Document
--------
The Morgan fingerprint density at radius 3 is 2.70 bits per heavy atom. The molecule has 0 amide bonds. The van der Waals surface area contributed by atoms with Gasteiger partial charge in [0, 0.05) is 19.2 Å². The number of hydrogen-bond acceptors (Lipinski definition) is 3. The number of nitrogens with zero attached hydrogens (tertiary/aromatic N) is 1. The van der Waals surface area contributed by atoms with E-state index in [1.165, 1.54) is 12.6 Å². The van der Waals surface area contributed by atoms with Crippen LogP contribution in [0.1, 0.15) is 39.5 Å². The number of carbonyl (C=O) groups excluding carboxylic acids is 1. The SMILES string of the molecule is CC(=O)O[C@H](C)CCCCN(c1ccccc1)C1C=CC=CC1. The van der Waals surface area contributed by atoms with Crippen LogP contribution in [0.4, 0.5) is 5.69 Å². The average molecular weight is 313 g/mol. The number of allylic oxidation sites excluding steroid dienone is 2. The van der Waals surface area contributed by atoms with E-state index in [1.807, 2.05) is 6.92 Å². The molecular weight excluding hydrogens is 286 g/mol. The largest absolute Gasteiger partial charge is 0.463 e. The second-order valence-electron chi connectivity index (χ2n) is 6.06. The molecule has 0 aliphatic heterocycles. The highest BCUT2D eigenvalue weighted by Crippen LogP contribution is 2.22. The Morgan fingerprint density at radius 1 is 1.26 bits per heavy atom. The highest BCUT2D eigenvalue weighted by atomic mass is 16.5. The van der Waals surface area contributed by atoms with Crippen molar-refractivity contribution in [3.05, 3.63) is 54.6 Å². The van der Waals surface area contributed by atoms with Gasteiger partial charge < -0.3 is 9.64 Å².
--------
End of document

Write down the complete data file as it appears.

The Morgan fingerprint density at radius 3 is 2.70 bits per heavy atom. The molecule has 0 amide bonds. The van der Waals surface area contributed by atoms with Gasteiger partial charge in [0, 0.05) is 19.2 Å². The number of hydrogen-bond acceptors (Lipinski definition) is 3. The number of nitrogens with zero attached hydrogens (tertiary/aromatic N) is 1. The van der Waals surface area contributed by atoms with E-state index in [1.165, 1.54) is 12.6 Å². The van der Waals surface area contributed by atoms with Crippen LogP contribution in [0.1, 0.15) is 39.5 Å². The number of carbonyl (C=O) groups excluding carboxylic acids is 1. The SMILES string of the molecule is CC(=O)O[C@H](C)CCCCN(c1ccccc1)C1C=CC=CC1. The van der Waals surface area contributed by atoms with Crippen LogP contribution in [0.4, 0.5) is 5.69 Å². The average molecular weight is 313 g/mol. The number of allylic oxidation sites excluding steroid dienone is 2. The van der Waals surface area contributed by atoms with E-state index in [1.807, 2.05) is 6.92 Å². The molecular weight excluding hydrogens is 286 g/mol. The largest absolute Gasteiger partial charge is 0.463 e. The second-order valence-electron chi connectivity index (χ2n) is 6.06. The molecule has 0 aliphatic heterocycles. The highest BCUT2D eigenvalue weighted by Crippen LogP contribution is 2.22. The Morgan fingerprint density at radius 1 is 1.26 bits per heavy atom. The highest BCUT2D eigenvalue weighted by atomic mass is 16.5. The van der Waals surface area contributed by atoms with Crippen molar-refractivity contribution in [3.05, 3.63) is 54.6 Å². The van der Waals surface area contributed by atoms with Gasteiger partial charge < -0.3 is 9.64 Å².